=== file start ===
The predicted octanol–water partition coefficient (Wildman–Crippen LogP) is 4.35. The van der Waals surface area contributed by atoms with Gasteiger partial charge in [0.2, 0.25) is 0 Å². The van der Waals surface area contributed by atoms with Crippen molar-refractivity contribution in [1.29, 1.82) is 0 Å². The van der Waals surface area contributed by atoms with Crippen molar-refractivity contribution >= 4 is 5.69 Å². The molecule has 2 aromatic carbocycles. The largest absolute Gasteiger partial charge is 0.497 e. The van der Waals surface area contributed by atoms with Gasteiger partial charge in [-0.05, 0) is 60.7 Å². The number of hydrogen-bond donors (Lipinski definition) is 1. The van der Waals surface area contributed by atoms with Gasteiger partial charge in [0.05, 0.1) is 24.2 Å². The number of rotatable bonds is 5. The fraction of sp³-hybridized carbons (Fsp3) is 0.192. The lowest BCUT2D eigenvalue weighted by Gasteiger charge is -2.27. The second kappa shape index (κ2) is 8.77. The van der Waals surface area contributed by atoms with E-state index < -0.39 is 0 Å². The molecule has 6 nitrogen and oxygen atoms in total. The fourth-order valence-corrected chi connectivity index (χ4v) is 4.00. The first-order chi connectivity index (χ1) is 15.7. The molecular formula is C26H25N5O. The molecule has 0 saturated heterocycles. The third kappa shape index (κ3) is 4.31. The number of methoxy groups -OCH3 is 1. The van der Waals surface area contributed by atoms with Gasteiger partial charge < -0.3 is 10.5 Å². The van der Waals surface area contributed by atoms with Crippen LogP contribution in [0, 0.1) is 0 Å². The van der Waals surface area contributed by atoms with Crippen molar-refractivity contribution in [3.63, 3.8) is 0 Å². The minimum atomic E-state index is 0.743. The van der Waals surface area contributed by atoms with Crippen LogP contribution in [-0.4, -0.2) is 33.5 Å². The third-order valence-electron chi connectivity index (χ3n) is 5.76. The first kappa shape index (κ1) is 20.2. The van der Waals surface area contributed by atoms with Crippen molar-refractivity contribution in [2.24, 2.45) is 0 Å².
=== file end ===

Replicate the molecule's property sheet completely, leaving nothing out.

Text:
The predicted octanol–water partition coefficient (Wildman–Crippen LogP) is 4.35. The van der Waals surface area contributed by atoms with Gasteiger partial charge in [0.2, 0.25) is 0 Å². The van der Waals surface area contributed by atoms with Crippen molar-refractivity contribution in [1.29, 1.82) is 0 Å². The van der Waals surface area contributed by atoms with Crippen molar-refractivity contribution >= 4 is 5.69 Å². The molecule has 2 aromatic carbocycles. The largest absolute Gasteiger partial charge is 0.497 e. The van der Waals surface area contributed by atoms with Gasteiger partial charge in [-0.05, 0) is 60.7 Å². The number of hydrogen-bond donors (Lipinski definition) is 1. The van der Waals surface area contributed by atoms with Gasteiger partial charge in [0.05, 0.1) is 24.2 Å². The number of rotatable bonds is 5. The fraction of sp³-hybridized carbons (Fsp3) is 0.192. The lowest BCUT2D eigenvalue weighted by Gasteiger charge is -2.27. The second kappa shape index (κ2) is 8.77. The van der Waals surface area contributed by atoms with E-state index < -0.39 is 0 Å². The molecule has 6 nitrogen and oxygen atoms in total. The fourth-order valence-corrected chi connectivity index (χ4v) is 4.00. The first-order chi connectivity index (χ1) is 15.7. The molecular formula is C26H25N5O. The molecule has 0 saturated heterocycles. The third kappa shape index (κ3) is 4.31. The number of methoxy groups -OCH3 is 1. The van der Waals surface area contributed by atoms with Gasteiger partial charge < -0.3 is 10.5 Å². The van der Waals surface area contributed by atoms with Crippen LogP contribution in [0, 0.1) is 0 Å². The van der Waals surface area contributed by atoms with Crippen molar-refractivity contribution in [3.63, 3.8) is 0 Å². The minimum atomic E-state index is 0.743. The van der Waals surface area contributed by atoms with Crippen LogP contribution in [-0.4, -0.2) is 33.5 Å². The third-order valence-electron chi connectivity index (χ3n) is 5.76. The first kappa shape index (κ1) is 20.2. The van der Waals surface area contributed by atoms with Crippen molar-refractivity contribution in [2.24, 2.45) is 0 Å².